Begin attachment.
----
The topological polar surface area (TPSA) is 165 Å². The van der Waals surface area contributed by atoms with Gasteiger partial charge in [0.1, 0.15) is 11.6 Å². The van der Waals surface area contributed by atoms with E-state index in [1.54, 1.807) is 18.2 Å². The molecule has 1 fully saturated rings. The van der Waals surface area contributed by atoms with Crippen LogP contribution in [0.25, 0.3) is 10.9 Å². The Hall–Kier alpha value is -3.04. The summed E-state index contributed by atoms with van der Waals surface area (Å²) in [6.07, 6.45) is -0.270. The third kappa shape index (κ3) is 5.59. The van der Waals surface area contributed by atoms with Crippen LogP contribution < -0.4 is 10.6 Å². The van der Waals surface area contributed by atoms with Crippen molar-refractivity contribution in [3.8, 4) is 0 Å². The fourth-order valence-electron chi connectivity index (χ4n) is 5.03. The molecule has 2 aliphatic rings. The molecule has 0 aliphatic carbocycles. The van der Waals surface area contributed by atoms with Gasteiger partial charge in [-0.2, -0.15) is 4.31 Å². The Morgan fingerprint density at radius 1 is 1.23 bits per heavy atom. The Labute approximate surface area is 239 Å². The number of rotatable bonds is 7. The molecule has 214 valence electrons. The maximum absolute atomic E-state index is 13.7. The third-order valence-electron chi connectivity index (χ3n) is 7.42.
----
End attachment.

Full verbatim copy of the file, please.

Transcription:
The topological polar surface area (TPSA) is 165 Å². The van der Waals surface area contributed by atoms with Gasteiger partial charge in [0.1, 0.15) is 11.6 Å². The van der Waals surface area contributed by atoms with E-state index in [1.54, 1.807) is 18.2 Å². The molecule has 1 fully saturated rings. The van der Waals surface area contributed by atoms with Crippen LogP contribution in [0.25, 0.3) is 10.9 Å². The Hall–Kier alpha value is -3.04. The summed E-state index contributed by atoms with van der Waals surface area (Å²) in [6.07, 6.45) is -0.270. The third kappa shape index (κ3) is 5.59. The van der Waals surface area contributed by atoms with Crippen LogP contribution < -0.4 is 10.6 Å². The van der Waals surface area contributed by atoms with Crippen molar-refractivity contribution in [3.8, 4) is 0 Å². The fourth-order valence-electron chi connectivity index (χ4n) is 5.03. The molecule has 2 aliphatic rings. The molecule has 0 aliphatic carbocycles. The van der Waals surface area contributed by atoms with Gasteiger partial charge in [-0.2, -0.15) is 4.31 Å². The Morgan fingerprint density at radius 1 is 1.23 bits per heavy atom. The Labute approximate surface area is 239 Å². The number of rotatable bonds is 7. The molecule has 214 valence electrons. The maximum absolute atomic E-state index is 13.7. The third-order valence-electron chi connectivity index (χ3n) is 7.42.